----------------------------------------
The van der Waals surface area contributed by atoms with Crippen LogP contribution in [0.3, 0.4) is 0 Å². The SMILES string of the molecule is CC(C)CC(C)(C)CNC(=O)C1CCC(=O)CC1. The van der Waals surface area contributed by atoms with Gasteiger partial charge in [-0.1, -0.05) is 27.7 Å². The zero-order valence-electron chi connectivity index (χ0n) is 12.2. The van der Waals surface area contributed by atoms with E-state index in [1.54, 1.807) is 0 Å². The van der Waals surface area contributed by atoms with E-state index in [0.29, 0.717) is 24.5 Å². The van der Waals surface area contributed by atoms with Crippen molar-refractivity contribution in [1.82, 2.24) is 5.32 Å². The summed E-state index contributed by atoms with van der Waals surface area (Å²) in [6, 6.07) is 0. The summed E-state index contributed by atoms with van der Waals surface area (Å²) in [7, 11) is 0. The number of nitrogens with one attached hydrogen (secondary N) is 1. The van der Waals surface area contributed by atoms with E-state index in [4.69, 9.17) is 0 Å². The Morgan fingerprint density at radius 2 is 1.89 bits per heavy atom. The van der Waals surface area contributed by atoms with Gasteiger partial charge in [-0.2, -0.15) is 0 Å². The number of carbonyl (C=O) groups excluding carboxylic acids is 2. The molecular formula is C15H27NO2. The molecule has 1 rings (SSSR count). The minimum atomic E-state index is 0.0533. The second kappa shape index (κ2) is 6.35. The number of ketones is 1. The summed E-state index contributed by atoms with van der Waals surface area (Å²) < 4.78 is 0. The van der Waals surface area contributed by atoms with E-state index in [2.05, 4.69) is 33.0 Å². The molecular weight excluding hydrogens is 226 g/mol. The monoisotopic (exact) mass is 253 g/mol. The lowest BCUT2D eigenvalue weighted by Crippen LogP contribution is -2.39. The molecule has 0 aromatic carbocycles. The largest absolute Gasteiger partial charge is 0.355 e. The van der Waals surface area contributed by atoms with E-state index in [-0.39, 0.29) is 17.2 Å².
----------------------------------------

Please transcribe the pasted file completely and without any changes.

The van der Waals surface area contributed by atoms with Crippen LogP contribution in [0.3, 0.4) is 0 Å². The SMILES string of the molecule is CC(C)CC(C)(C)CNC(=O)C1CCC(=O)CC1. The van der Waals surface area contributed by atoms with Gasteiger partial charge in [-0.1, -0.05) is 27.7 Å². The zero-order valence-electron chi connectivity index (χ0n) is 12.2. The van der Waals surface area contributed by atoms with E-state index in [1.54, 1.807) is 0 Å². The van der Waals surface area contributed by atoms with E-state index in [0.29, 0.717) is 24.5 Å². The van der Waals surface area contributed by atoms with Crippen molar-refractivity contribution in [1.82, 2.24) is 5.32 Å². The summed E-state index contributed by atoms with van der Waals surface area (Å²) in [6, 6.07) is 0. The summed E-state index contributed by atoms with van der Waals surface area (Å²) in [7, 11) is 0. The number of nitrogens with one attached hydrogen (secondary N) is 1. The van der Waals surface area contributed by atoms with E-state index in [4.69, 9.17) is 0 Å². The Morgan fingerprint density at radius 2 is 1.89 bits per heavy atom. The van der Waals surface area contributed by atoms with Gasteiger partial charge in [-0.2, -0.15) is 0 Å². The number of carbonyl (C=O) groups excluding carboxylic acids is 2. The molecular formula is C15H27NO2. The molecule has 1 rings (SSSR count). The minimum atomic E-state index is 0.0533. The second kappa shape index (κ2) is 6.35. The number of ketones is 1. The summed E-state index contributed by atoms with van der Waals surface area (Å²) < 4.78 is 0. The van der Waals surface area contributed by atoms with E-state index in [2.05, 4.69) is 33.0 Å². The molecular weight excluding hydrogens is 226 g/mol. The monoisotopic (exact) mass is 253 g/mol. The lowest BCUT2D eigenvalue weighted by Crippen LogP contribution is -2.39. The molecule has 0 aromatic carbocycles. The largest absolute Gasteiger partial charge is 0.355 e. The van der Waals surface area contributed by atoms with E-state index in [-0.39, 0.29) is 17.2 Å².